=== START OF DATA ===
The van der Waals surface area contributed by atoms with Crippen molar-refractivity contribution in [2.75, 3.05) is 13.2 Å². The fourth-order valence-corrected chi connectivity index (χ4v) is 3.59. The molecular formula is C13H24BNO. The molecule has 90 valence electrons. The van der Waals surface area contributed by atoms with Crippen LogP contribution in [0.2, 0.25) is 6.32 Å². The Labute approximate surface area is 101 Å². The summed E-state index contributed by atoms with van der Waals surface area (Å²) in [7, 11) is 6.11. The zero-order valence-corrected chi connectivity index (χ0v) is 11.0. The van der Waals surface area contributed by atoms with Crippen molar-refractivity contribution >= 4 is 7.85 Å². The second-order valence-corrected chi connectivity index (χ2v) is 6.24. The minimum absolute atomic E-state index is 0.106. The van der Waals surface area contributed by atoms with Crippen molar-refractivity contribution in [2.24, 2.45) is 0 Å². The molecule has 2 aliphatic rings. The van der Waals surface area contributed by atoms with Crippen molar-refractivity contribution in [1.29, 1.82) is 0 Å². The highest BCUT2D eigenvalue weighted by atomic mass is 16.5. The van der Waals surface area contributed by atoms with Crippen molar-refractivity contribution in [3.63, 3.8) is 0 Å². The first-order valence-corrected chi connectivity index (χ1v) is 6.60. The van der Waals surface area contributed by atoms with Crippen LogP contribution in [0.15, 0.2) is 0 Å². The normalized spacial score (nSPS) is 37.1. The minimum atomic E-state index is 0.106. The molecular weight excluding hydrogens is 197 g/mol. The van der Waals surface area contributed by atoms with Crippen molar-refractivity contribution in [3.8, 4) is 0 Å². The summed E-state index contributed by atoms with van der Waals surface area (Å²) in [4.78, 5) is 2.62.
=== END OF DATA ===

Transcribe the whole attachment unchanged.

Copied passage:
The van der Waals surface area contributed by atoms with Crippen molar-refractivity contribution in [2.75, 3.05) is 13.2 Å². The fourth-order valence-corrected chi connectivity index (χ4v) is 3.59. The molecular formula is C13H24BNO. The molecule has 90 valence electrons. The van der Waals surface area contributed by atoms with Crippen LogP contribution in [0.2, 0.25) is 6.32 Å². The Labute approximate surface area is 101 Å². The summed E-state index contributed by atoms with van der Waals surface area (Å²) in [7, 11) is 6.11. The zero-order valence-corrected chi connectivity index (χ0v) is 11.0. The van der Waals surface area contributed by atoms with Crippen molar-refractivity contribution >= 4 is 7.85 Å². The second-order valence-corrected chi connectivity index (χ2v) is 6.24. The minimum absolute atomic E-state index is 0.106. The van der Waals surface area contributed by atoms with Crippen molar-refractivity contribution in [2.24, 2.45) is 0 Å². The molecule has 2 aliphatic rings. The van der Waals surface area contributed by atoms with Crippen molar-refractivity contribution in [1.29, 1.82) is 0 Å². The highest BCUT2D eigenvalue weighted by atomic mass is 16.5. The van der Waals surface area contributed by atoms with Crippen molar-refractivity contribution in [3.63, 3.8) is 0 Å². The first-order valence-corrected chi connectivity index (χ1v) is 6.60. The van der Waals surface area contributed by atoms with Crippen LogP contribution in [0.15, 0.2) is 0 Å². The normalized spacial score (nSPS) is 37.1. The minimum atomic E-state index is 0.106. The molecular weight excluding hydrogens is 197 g/mol. The van der Waals surface area contributed by atoms with Crippen molar-refractivity contribution in [3.8, 4) is 0 Å². The summed E-state index contributed by atoms with van der Waals surface area (Å²) in [4.78, 5) is 2.62.